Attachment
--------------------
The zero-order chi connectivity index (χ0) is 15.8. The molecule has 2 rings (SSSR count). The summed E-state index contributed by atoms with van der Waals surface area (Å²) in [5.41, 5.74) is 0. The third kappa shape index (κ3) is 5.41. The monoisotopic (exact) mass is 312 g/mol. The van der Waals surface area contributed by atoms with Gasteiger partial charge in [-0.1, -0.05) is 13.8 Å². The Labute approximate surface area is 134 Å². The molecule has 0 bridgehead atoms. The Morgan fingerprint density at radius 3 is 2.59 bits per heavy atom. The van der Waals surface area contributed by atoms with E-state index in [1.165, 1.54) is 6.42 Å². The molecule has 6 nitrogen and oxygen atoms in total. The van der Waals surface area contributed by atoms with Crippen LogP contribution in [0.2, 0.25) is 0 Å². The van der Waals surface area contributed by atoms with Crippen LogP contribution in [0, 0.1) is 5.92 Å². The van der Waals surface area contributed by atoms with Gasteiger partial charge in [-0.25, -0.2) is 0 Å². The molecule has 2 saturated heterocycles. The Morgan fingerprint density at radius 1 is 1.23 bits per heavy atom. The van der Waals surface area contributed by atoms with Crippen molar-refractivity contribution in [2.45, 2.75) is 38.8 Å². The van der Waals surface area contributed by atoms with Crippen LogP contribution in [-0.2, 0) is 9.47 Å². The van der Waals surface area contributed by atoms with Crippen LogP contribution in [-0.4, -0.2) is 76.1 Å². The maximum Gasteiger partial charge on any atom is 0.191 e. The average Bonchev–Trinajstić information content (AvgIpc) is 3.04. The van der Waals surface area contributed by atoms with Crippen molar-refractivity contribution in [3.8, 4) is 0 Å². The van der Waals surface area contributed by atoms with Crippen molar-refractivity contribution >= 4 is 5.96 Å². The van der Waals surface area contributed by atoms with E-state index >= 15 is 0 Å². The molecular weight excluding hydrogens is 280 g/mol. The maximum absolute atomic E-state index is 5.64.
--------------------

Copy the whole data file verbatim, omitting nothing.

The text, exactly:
The zero-order chi connectivity index (χ0) is 15.8. The molecule has 2 rings (SSSR count). The summed E-state index contributed by atoms with van der Waals surface area (Å²) in [5.41, 5.74) is 0. The third kappa shape index (κ3) is 5.41. The monoisotopic (exact) mass is 312 g/mol. The van der Waals surface area contributed by atoms with Gasteiger partial charge in [-0.1, -0.05) is 13.8 Å². The Labute approximate surface area is 134 Å². The molecule has 0 bridgehead atoms. The Morgan fingerprint density at radius 3 is 2.59 bits per heavy atom. The van der Waals surface area contributed by atoms with E-state index in [1.165, 1.54) is 6.42 Å². The molecule has 6 nitrogen and oxygen atoms in total. The van der Waals surface area contributed by atoms with Crippen LogP contribution in [0.2, 0.25) is 0 Å². The van der Waals surface area contributed by atoms with Crippen LogP contribution in [0, 0.1) is 5.92 Å². The van der Waals surface area contributed by atoms with Gasteiger partial charge in [-0.25, -0.2) is 0 Å². The molecule has 2 saturated heterocycles. The Morgan fingerprint density at radius 1 is 1.23 bits per heavy atom. The van der Waals surface area contributed by atoms with Crippen molar-refractivity contribution in [2.45, 2.75) is 38.8 Å². The van der Waals surface area contributed by atoms with Crippen LogP contribution in [-0.2, 0) is 9.47 Å². The van der Waals surface area contributed by atoms with Crippen LogP contribution in [-0.4, -0.2) is 76.1 Å². The maximum Gasteiger partial charge on any atom is 0.191 e. The average Bonchev–Trinajstić information content (AvgIpc) is 3.04. The van der Waals surface area contributed by atoms with Crippen molar-refractivity contribution in [3.8, 4) is 0 Å². The van der Waals surface area contributed by atoms with Crippen molar-refractivity contribution >= 4 is 5.96 Å². The van der Waals surface area contributed by atoms with E-state index >= 15 is 0 Å². The molecular weight excluding hydrogens is 280 g/mol. The maximum absolute atomic E-state index is 5.64.